This was a hair-tearing exercise, which had me chopping and changing albums according to various criteria I set myself, but I eventually decided to stick with albums that to this day still leave me speechless. These are albums that define certain points of my life; the anti-social teen, first relationships and the enlightened university student. I conveniently managed to avoid the emo/punk phase of my youth by deciding that my top ten favourite albums had to be ones I still hold close to my heart to this very day and unfortunately (for you) I have moved on from the Fall Out Boys and Panic! At The Discos of yester-year. In many ways the affects of these albums have often been enhanced by live performances of the songs that have in all honesty changed my life. I have to apologise that there aren’t more embarrassing gems that would have me running for cover for the pelters that I would no doubt receive for including the likes of My Chemical Romance and Alkaline Trio (that I of course never liked).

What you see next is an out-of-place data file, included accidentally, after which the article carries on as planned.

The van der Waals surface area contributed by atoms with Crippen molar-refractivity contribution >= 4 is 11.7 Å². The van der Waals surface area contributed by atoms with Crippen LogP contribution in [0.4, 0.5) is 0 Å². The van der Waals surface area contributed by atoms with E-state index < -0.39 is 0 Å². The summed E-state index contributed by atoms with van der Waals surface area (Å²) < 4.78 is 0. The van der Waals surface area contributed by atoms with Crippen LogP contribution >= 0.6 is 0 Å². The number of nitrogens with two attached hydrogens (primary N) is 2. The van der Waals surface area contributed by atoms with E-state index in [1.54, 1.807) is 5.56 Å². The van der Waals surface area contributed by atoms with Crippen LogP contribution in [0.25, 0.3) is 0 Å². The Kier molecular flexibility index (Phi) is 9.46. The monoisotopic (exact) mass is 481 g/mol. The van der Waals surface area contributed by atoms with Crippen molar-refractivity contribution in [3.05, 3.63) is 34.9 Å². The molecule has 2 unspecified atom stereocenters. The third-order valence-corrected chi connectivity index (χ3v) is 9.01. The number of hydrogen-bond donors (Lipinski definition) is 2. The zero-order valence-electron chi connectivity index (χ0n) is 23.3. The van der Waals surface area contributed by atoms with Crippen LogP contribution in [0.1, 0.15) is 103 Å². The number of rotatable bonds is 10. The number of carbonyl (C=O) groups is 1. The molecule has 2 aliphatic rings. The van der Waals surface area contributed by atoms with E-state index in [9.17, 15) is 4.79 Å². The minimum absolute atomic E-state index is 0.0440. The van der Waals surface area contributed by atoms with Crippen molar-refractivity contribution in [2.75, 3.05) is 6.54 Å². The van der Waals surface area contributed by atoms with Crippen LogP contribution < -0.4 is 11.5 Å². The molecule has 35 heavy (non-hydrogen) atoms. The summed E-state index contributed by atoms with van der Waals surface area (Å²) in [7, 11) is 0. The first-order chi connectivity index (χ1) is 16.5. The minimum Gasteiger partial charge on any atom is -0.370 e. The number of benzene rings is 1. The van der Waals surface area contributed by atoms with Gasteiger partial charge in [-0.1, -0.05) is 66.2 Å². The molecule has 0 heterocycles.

Luke Healey (@oystersearrings)
Various artists – Tropicalia: a Brazilian Revolution in Sound
Miles Davis – Bitches Brew
Grimes – Visions
Nicolas Jaar – Space is Only Noise
Joanna Newsom – Have One On Me
Talking Heads – Stop Making Sense
Kraftwerk – Trans-Europe Express
Neutral Milk Hotel – In the Aeroplane Over the Sea
Balam Acab – Wander/Wonder
Dark Dark Dark – Wild Go